His statement even quotes the former Republican chair of the Committee, Rep. James Sensenbrenner (R-WI), sharing the sentiment:
'I'm extremely disappointed that every time Congress has tried to plug potential civil rights and civil liberties violations in our counterterrorism activities, the FBI seems to have figured out a way to get around it.
In a related matter, late last month a federal judge found the Bush Administration's warrantless domestic wiretapping program to be illegal. So this would be the second time in several weeks where the former administration was found to have violated the law and the U.S. Constitution in order to spy inappropriately and illegally on American citizens.
Will those Tea Baggers who claim to believe in the Constitution and the Rule of Law join the call for accountability yet? (Careful: It's a trick question, Tea Baggers, since the accountability would include members of the Bush Administration, and we realize your calls for "accountability" only go so far. On the other hand, if it's okay for Bush to have done it, we'll presume you don't mind if Obama spies on you either.)
Conyers' complete statement, issued late this afternoon, follows below...
White House Press Secretary issued a rather weak denial. Snow denied that National Security Letters, enabled by the Patriot Act, were being used to spy on journalists. He then said that National Security Letters were only concerned with Foreign to Domestic calls so "the pieces just don't add up." (see: Eric Brewer's article for Snow's full response.)
Snow's answer was misleading and possibly wrong. The FBI can issue National Security Letters (NSL) to collect personal records for a target and all of that target's contacts. In this way, a single NSL can collect records for a social network of hundreds of people. Organizations that are ordered to hand over their customer's information via an NSL are immediately gagged from revealing the NSL to anyone. Last year, the FBI targeted about 3500 Americans using NSL's without a warrant or the approval of any court. The FBI investigates domestic crimes; NSL's issued by the FBI are certainly being used to spy on Americans.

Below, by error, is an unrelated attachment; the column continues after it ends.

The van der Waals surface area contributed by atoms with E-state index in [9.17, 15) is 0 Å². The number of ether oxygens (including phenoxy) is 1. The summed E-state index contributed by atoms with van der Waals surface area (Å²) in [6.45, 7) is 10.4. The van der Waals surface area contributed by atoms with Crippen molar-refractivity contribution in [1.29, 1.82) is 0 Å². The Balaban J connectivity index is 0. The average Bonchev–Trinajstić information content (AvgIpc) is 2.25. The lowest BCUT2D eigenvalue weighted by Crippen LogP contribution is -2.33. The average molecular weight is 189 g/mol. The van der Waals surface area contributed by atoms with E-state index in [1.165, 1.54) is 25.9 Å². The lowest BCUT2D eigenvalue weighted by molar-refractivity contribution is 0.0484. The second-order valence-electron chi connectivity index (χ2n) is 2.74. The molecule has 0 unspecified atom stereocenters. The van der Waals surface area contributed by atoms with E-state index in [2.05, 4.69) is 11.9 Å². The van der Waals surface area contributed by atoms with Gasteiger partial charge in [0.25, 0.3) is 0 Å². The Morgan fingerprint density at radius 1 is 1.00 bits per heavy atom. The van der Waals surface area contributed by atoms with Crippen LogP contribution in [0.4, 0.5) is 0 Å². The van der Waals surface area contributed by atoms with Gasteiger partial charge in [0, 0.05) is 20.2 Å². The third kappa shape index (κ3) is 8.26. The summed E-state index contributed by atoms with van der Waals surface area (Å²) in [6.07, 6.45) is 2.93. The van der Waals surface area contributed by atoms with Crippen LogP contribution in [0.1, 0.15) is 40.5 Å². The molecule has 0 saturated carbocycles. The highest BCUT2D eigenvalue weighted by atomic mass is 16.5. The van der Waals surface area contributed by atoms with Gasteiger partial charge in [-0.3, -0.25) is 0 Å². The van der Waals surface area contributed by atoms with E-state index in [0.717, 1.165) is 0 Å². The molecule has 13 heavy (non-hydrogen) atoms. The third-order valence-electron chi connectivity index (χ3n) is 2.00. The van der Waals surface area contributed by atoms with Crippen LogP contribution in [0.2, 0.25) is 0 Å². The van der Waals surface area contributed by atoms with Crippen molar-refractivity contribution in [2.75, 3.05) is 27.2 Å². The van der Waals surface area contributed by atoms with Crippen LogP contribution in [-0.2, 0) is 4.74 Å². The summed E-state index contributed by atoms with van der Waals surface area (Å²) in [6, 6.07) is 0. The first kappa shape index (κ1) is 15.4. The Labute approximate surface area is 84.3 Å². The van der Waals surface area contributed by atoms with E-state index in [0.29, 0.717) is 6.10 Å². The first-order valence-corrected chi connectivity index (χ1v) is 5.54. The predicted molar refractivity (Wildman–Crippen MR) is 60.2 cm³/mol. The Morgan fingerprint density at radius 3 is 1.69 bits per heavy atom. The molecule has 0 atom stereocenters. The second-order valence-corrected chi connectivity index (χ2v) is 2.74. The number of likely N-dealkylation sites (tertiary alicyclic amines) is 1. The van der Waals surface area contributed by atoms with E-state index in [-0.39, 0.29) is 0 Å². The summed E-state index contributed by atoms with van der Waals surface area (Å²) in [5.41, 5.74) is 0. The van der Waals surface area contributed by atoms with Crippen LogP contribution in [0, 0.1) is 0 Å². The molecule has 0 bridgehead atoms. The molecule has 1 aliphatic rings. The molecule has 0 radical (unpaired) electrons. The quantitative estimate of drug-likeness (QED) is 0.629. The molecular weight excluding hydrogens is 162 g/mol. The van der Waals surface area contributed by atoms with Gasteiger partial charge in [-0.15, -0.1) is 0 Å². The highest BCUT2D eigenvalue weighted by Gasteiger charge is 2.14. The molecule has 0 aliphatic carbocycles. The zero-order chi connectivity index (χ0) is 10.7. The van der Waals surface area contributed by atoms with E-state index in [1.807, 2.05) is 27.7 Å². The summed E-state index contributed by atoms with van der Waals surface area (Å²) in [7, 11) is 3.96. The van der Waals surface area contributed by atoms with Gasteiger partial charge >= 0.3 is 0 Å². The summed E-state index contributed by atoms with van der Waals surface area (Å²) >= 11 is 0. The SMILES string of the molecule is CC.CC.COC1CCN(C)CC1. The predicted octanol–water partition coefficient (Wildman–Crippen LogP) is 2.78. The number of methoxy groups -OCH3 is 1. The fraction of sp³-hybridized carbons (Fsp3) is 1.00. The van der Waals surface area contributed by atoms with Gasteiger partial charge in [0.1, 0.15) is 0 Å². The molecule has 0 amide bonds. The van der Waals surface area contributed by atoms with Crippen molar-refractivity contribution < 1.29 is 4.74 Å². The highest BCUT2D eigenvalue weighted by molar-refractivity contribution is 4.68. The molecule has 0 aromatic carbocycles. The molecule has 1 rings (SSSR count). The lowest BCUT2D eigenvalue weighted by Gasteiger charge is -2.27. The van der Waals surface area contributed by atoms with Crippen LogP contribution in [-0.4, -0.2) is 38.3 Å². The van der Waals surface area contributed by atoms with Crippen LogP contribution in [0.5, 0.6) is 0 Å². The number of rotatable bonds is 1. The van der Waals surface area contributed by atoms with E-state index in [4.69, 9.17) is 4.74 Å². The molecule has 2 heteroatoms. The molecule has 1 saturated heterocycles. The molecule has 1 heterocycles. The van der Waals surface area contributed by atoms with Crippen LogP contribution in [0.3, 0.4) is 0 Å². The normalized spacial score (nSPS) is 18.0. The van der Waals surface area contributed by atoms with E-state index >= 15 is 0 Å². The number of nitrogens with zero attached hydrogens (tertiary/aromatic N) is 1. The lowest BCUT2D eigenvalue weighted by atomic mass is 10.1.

In this video, Amy Goodman of DemocracyNow! interviews ABC's Brian Ross who was first to report that the federal government was spying on ABC News and other media organizations. Some of what Ross says is truly shocking and should give every American pause.
The video consists of about 7 minutes of clips from the Brian Ross interview. The entire 16 minute interview is available at DemocracyNow!.
Keep reading for a few selected quotes from the Ross interview...
Today during the White House briefing I asked Tony Snow this question:
There have been news reports this week that the FBI is using the Patriot Act to obtain phone records of journalists without their knowledge and without judicial oversight. As a former journalist, are you at all concerned about this sort of intrusion on press freedom?
Tony denied the allegation, saying:
I would be concerned if there was grounding to it. There have been reports, but once again, what it has referred to, the NSF [sic] program, which is strictly concerned with foreign, international terrorism. I'm sorry, the pieces just don't add up.
Friday's episode of HBO's Real Time with Bill Maher was the final live broadcast of the season. The panelist were musician John Legend, national security expert Richard Clarke, and academic Cornell West.
Maher took the opportunity of the season final to focus on slamming President Bush. Maher said that Bush was such an easy target that he had avoided having a Bush theme throughout the season.
Discussion of recent stories about the NSA's domestic programs really took over much of the show. Maher's panelist were outraged at the Bush Administration's abuse of power. Cornell West was highly critical of human and civil rights abuses while Richard Clarke warned of the dangers that happen when an incompetent government employs excessive power.
Due to the length of the video, it has been split into 2 parts. Both parts contain clips from the show that focus on Maher's criticism of Bush and the NSA's domestic spying.
As originally reported here yesterday, Democrats on the U.S. House Judiciary Committee invoked a rarely used rule to extend Committee hearings on the renewal of the Patriot Act.
Apparently, they inappropriately called witnesses to testify today from whom the Republicans did not wish to hear. And thus, in what can only be seen as an unprecedented tyrannical abuse of Majority power in the U.S. House of Representatives, Chairman James Sensenbrenner (R-WI), suddenly and without warning, gavelled the hearings to a close! Unilaterally, without debate, and in the middle of ongoing testimony!